In what can only be described as a sign of the times, the World Health Organization has recognized a new kind of mental health condition. It’s a familiar ailment, though some of us may be slow to call it a medical condition. It’s called gaming disorder, and it’s characterized by “a pattern of persistent or recurrent gaming behavior,” or more simply, an addiction to gaming.
In the beta draft of the WHO’s upcoming 11th update of International Classification of Diseases (ICD-11), due out in 2018, gaming disorder is now included as an affliction. Folks who suffer from the disorder are said to have “impaired control over gaming,” which is to say an inability to control the frequency, intensity, duration, and context of their habits. WHO also notes that those who prioritize video games over “other life interests and daily activities” and continue to escalate the amount that they play “despite the occurrence of negative consequences” are also showing symptoms of the newly classified disorder.
“The behavior pattern is of sufficient severity to result in significant impairment in personal, family, social, educational, occupational, or other important areas of functioning,” the draft reads. “The gaming behavior and other features are normally evident over a period of at least 12 months in order for a diagnosis to be assigned, although the required duration may be shortened if all diagnostic requirements are met and symptoms are severe.”
The appearance of gaming disorder in the ICD-11 may have broader implications than we think. After all, it is this document that stipulates the international standard for what does and doesn’t quality as a health condition, which means that doctors could soon diagnose patients with gaming disorder, and insurance companies could extend coverage for treatment of the ailment (though it’s unclear how that would manifest itself).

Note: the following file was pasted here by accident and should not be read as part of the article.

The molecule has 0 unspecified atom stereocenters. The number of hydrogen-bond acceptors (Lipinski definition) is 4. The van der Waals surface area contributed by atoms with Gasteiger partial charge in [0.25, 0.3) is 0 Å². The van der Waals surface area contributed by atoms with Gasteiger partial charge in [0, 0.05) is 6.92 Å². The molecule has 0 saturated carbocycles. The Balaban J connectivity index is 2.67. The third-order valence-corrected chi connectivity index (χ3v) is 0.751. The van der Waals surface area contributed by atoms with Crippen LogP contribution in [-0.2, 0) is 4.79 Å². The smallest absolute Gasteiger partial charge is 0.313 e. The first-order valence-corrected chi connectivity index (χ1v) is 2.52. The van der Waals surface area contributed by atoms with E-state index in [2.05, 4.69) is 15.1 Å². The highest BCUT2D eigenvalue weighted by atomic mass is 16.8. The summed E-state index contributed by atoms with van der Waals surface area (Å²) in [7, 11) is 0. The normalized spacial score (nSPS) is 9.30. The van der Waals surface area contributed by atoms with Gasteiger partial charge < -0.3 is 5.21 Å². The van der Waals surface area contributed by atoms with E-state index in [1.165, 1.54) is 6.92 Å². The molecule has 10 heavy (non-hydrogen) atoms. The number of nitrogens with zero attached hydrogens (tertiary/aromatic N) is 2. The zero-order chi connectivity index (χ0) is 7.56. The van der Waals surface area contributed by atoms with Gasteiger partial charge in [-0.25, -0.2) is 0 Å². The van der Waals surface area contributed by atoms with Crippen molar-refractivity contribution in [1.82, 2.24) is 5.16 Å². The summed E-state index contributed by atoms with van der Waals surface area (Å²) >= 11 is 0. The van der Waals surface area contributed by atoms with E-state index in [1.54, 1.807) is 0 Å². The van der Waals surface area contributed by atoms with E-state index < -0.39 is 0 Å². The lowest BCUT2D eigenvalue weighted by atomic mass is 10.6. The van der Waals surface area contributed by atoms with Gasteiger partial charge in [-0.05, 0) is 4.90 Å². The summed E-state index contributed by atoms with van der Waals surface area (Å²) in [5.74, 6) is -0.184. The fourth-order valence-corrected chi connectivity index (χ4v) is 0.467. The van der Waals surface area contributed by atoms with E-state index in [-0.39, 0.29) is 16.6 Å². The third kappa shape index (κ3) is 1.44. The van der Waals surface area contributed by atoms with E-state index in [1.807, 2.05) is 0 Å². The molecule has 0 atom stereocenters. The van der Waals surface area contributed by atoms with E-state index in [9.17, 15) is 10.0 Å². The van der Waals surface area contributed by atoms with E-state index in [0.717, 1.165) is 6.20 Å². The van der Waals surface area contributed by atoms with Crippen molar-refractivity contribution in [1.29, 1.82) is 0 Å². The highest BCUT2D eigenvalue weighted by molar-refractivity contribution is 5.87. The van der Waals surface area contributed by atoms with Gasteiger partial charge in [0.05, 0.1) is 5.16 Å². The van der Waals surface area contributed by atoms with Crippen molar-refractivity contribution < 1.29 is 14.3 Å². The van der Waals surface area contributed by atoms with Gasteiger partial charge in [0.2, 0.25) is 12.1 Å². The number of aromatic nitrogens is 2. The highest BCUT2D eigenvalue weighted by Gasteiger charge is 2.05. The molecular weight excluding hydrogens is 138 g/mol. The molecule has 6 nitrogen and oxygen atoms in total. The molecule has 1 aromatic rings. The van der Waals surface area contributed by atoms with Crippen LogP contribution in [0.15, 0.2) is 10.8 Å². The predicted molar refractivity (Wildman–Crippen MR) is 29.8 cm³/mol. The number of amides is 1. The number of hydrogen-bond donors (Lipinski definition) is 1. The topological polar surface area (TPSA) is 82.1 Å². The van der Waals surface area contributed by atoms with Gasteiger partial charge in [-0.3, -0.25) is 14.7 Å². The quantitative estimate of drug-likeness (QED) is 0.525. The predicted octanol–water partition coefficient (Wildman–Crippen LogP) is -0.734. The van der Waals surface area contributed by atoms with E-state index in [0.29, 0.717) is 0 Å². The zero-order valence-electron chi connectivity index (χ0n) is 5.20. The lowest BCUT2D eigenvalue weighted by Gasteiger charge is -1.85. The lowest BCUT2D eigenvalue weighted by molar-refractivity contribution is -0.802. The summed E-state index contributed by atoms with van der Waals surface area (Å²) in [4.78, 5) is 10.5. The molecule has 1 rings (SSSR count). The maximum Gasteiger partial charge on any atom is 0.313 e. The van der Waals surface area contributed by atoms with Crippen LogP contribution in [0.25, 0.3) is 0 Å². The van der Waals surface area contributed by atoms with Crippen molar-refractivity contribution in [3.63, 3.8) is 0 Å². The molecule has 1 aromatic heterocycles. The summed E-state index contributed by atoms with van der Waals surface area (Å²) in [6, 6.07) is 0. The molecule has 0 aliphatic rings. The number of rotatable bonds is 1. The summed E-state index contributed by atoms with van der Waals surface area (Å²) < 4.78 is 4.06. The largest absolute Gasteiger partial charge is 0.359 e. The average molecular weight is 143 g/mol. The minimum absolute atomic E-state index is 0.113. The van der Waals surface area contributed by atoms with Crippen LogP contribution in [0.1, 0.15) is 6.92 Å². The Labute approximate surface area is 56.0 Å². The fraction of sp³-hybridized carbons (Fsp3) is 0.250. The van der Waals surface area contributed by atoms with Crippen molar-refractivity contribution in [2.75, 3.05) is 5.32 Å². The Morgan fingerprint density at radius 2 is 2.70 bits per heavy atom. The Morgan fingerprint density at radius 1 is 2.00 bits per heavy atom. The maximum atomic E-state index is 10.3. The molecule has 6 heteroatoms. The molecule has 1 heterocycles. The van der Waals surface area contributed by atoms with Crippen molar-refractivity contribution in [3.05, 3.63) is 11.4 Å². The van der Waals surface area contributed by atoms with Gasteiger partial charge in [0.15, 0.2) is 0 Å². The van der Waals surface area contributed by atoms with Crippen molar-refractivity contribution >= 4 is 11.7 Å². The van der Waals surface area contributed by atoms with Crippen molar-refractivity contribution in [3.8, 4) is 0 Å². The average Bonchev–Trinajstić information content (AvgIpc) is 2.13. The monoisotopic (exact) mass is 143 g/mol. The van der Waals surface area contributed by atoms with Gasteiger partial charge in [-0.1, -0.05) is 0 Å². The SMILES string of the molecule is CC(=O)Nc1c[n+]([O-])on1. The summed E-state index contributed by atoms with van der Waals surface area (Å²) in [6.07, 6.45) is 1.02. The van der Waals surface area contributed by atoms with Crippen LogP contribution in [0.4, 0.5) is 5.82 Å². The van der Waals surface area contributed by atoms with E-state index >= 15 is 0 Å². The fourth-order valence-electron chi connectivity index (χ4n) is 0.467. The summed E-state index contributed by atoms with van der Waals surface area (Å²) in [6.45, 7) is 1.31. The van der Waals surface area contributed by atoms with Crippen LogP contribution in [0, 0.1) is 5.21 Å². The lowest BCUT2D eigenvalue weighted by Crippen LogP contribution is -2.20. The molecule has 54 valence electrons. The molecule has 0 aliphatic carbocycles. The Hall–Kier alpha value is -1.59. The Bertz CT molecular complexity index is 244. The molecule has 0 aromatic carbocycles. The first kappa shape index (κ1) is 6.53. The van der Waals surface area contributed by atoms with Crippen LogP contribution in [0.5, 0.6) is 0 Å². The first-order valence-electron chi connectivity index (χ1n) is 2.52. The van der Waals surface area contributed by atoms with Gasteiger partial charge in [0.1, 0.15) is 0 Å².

That said, not all health organizations appear to agree with the WHO’s recent labeling. As Newsweek noted, the Diagnostic and Statistical Manual of Mental Disorders, which is created by the American Psychiatric Association (APA), has yet to recognize gaming as an official condition. However, the guide does include internet gaming disorder as a potential problem to continue monitoring for future inclusion. So if you’re spending the holidays gaming away, you may want to take a look at just how much family time you’re deprioritizing in favor of those little avatars on your screen.
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